At the Masters Degree level in Speech Pathology, students will study more specific speech and language disorders, including stuttering, early childhood language disorders, and Motor Speech Disorders (such as Apraxia), and may focus more on their practice and its implementation in the field. Courses will provide students with the knowledge of how to assess and treat communication and swallowing disorders.
Masters Degree programs in Speech Pathology will also include clinical practicums that the student will complete in order to gain hands-on training and experience to prepare him or her for a career as a Speech Pathologist. Typically 3 practicums are completed as part of a graduate program, which each include a different community setting, such as a hospital, private practice, and school.
Accredited Speech Pathology degree programs are required to include certain information as part of their academic coursework. That information is intended to prepare students to take the Praxis Examination in Speech-Language Pathology. Passing the Praxis Exam is required in order to be eligible for the certification by the national board in Speech Pathology (Certificate of Clinical Competence (CCC) from the American Speech Language Hearing Association (ASHA)) and to obtain a license by the state in which the student intends to practice as an SLP upon graduation.
Most common speech pathology degree levels
- Associate's: This degree program can be an introductory undergraduate program for new college students or recent high school graduates. The anticipated completion time of this program is 1-2 years and it can include basic topics regarding speech services, disorders, and assistance in the field of speech pathology. Credits earned in this program could count towards a bachelor's program in the future.
- Bachelor's: The bachelor's is a common first step for upcoming speech pathology professions. This 4 year program is often divided between general education courses and those strictly focusing on speech disorders and treatment. While graduation from this degree program can be a great first step towards licensure, future professionals must complete a master's prior to applying for licensure.
- Master's: The master's is the minimum degree requirement for licensing as a speech pathologist. This degree program can take 2-3 years to complete depending on your individual program and consists of diagnostic and treatment-specific topics related to speech pathology. This is the degree level in which you learn how to apply your services in the public domain and usually consists of several clinical requirements that can assist you with transforming your knowledge into practice.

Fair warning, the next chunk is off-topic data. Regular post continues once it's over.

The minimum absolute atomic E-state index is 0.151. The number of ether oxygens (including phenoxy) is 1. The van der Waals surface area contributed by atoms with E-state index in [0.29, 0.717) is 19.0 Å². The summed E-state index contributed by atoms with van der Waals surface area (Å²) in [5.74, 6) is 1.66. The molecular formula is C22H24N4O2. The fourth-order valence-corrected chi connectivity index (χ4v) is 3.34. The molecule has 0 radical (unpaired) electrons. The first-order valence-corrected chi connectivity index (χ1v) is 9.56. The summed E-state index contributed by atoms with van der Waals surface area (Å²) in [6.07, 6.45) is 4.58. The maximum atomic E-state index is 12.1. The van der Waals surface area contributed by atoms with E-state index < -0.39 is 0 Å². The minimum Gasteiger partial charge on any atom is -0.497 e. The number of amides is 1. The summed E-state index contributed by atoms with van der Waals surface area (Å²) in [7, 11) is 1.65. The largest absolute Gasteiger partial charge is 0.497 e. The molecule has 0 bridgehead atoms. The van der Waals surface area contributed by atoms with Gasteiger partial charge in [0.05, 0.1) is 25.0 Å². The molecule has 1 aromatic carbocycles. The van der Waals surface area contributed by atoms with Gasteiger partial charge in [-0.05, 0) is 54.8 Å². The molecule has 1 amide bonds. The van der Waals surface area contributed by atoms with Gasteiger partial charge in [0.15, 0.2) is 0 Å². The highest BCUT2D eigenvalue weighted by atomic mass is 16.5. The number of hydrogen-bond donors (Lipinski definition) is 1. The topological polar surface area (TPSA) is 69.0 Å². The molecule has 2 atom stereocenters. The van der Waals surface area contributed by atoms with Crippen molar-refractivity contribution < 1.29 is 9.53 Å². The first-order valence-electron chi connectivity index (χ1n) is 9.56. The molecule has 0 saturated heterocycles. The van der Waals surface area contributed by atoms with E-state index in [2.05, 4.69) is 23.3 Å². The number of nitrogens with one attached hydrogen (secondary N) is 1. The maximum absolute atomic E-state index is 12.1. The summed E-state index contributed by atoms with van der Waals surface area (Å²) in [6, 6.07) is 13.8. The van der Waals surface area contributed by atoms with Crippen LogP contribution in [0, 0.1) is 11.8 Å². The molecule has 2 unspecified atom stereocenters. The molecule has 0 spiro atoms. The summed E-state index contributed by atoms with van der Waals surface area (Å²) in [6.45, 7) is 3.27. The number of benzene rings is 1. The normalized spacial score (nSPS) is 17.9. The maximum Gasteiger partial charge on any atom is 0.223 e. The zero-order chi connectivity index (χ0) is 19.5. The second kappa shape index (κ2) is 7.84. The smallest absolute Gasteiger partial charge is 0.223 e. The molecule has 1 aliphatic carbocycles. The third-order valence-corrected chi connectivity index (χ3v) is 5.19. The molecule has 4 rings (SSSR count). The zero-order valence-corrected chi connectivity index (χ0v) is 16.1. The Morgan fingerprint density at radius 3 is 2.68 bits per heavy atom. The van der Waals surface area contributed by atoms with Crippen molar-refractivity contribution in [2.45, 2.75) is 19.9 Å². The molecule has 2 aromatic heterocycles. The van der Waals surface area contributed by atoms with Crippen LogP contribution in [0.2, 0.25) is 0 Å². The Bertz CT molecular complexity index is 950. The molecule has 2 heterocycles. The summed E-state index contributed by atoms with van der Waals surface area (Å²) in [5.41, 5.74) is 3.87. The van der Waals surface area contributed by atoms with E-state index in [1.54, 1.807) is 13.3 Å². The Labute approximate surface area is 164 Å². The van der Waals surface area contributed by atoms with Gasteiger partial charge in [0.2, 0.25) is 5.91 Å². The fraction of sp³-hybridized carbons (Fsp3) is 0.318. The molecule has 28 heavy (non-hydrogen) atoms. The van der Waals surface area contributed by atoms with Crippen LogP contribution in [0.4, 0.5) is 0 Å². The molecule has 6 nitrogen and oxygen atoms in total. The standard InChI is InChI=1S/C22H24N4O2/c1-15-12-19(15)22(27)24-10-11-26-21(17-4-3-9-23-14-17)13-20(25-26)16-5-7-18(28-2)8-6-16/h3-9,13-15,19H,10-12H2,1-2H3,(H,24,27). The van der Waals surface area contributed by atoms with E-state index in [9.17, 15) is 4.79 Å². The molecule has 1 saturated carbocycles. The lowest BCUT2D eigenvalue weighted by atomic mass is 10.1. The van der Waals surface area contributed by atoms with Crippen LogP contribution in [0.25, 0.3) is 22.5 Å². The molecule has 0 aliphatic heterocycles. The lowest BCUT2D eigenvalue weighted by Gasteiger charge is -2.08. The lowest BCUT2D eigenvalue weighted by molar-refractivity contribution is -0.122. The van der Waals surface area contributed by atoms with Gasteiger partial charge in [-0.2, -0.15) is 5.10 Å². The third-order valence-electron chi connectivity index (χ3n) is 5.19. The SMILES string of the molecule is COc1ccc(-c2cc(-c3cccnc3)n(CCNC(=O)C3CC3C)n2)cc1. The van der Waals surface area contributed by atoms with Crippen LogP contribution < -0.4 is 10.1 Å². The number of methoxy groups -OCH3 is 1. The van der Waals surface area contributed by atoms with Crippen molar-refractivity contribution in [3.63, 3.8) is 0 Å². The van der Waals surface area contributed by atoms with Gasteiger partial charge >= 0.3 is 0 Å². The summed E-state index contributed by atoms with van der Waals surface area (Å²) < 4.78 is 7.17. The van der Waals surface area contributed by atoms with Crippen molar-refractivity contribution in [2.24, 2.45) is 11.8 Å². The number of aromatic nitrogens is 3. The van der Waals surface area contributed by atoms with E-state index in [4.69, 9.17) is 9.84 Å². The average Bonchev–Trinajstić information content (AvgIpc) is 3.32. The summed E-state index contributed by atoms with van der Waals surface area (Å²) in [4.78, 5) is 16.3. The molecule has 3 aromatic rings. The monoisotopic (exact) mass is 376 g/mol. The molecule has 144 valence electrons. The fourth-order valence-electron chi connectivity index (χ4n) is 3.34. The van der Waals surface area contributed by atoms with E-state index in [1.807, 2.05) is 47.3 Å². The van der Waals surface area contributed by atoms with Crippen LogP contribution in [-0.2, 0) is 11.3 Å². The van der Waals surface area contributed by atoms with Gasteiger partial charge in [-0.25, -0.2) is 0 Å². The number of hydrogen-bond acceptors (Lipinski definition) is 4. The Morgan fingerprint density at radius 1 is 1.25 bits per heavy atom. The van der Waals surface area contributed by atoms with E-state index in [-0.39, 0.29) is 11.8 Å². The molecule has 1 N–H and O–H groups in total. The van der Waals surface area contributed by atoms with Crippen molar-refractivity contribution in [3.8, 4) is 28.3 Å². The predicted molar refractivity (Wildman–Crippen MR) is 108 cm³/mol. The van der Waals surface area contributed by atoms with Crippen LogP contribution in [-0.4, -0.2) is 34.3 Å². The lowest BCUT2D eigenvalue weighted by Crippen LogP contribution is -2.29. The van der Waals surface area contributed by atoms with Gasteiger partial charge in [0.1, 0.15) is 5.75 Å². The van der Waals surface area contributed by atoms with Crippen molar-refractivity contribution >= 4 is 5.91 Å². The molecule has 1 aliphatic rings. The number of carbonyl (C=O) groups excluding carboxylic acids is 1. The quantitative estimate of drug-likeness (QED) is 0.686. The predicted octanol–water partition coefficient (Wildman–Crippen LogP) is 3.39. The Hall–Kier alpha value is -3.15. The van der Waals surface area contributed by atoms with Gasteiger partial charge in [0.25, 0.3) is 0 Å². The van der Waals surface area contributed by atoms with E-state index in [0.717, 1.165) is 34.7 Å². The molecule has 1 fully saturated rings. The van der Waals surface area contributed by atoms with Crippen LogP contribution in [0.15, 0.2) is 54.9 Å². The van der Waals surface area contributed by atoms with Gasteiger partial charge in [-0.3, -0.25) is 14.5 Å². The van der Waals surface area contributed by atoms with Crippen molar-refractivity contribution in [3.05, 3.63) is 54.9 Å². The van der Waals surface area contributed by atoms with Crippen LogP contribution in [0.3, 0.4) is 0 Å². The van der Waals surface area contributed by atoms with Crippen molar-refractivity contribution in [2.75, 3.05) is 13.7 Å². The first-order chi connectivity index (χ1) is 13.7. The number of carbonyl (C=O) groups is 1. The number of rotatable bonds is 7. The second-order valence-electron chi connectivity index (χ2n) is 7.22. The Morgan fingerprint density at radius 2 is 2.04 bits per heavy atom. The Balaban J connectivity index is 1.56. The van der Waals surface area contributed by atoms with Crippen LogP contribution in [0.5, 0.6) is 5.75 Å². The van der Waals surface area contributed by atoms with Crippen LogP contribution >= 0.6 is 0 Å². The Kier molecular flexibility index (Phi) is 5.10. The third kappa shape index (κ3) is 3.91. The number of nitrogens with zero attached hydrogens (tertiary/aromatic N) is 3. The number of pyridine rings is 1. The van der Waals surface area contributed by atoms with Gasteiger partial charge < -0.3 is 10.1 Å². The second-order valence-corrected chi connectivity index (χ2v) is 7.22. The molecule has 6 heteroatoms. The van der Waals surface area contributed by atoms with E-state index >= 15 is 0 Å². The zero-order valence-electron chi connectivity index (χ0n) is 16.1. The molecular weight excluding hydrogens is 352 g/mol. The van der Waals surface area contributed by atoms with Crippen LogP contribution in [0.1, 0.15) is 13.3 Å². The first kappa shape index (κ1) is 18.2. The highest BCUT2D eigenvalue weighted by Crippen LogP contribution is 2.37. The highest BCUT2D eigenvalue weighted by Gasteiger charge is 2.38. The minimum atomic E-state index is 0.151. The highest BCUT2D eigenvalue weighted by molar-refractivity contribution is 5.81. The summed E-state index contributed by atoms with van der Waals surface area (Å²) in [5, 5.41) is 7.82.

- Doctorate: Doctoral programs in this field are often geared towards future research professionals or leaders in the field. The total time required for this program ranges from 3-5 years depending on your enrollment status. Courses included may focus on the development of research projects or leadership techniques relevant to the field of speech pathology.
Before you choose a degree program for your career, you should read more into the accreditation expectations of future speech pathology professionals. The leading professional organization for this field is the American Speech-Language-Hearing Association (ASHA), which also provides accreditation to university programs marketed towards students on this path.
Degree programs that can lead to licensure should contain accreditation from ASHA’a Council for Academic Accreditation (CAA). If you locate this information via your degree’s web page, then you can rest assured that your program can be utilized during the licensing process.
Speech pathologists can be important components in the development of effective communication or the rehabilitation of speech in people that have lost their previous level of functioning. Depending on which group you would most like to work with, your career setting can vary.
Most speech pathologists can find careers in local language clinics focused on providing services specific to communication and hearing. Alternative settings for you to consider are those in hospitals, specialty clinics, schools, and even in private practice.
In some cases, speech pathologists may find it beneficial to seek out careers in research or treatment development as a means for contributing to their field. As you enter into the field, more experience can lead you into better paying careers in areas that mean the most to you.